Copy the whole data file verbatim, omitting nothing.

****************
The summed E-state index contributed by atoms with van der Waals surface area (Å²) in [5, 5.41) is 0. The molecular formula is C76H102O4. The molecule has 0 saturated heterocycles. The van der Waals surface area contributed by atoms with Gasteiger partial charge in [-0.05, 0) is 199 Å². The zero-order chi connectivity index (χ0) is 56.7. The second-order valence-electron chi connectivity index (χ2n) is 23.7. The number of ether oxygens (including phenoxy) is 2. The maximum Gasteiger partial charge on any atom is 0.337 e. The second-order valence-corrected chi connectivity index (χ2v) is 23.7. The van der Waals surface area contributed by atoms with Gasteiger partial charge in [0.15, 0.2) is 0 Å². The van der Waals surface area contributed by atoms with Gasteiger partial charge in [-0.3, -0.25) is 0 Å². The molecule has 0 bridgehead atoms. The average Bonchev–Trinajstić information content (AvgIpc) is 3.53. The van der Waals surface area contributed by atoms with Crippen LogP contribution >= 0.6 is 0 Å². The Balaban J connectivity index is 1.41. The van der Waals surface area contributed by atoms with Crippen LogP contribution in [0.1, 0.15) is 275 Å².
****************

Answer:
The summed E-state index contributed by atoms with van der Waals surface area (Å²) in [5, 5.41) is 0. The molecular formula is C76H102O4. The molecule has 0 saturated heterocycles. The van der Waals surface area contributed by atoms with Gasteiger partial charge in [-0.05, 0) is 199 Å². The zero-order chi connectivity index (χ0) is 56.7. The second-order valence-electron chi connectivity index (χ2n) is 23.7. The number of ether oxygens (including phenoxy) is 2. The maximum Gasteiger partial charge on any atom is 0.337 e. The second-order valence-corrected chi connectivity index (χ2v) is 23.7. The van der Waals surface area contributed by atoms with Gasteiger partial charge in [0.15, 0.2) is 0 Å². The van der Waals surface area contributed by atoms with Gasteiger partial charge in [-0.3, -0.25) is 0 Å². The molecule has 0 bridgehead atoms. The average Bonchev–Trinajstić information content (AvgIpc) is 3.53. The van der Waals surface area contributed by atoms with Crippen LogP contribution >= 0.6 is 0 Å². The Balaban J connectivity index is 1.41. The van der Waals surface area contributed by atoms with Crippen LogP contribution in [0.1, 0.15) is 275 Å².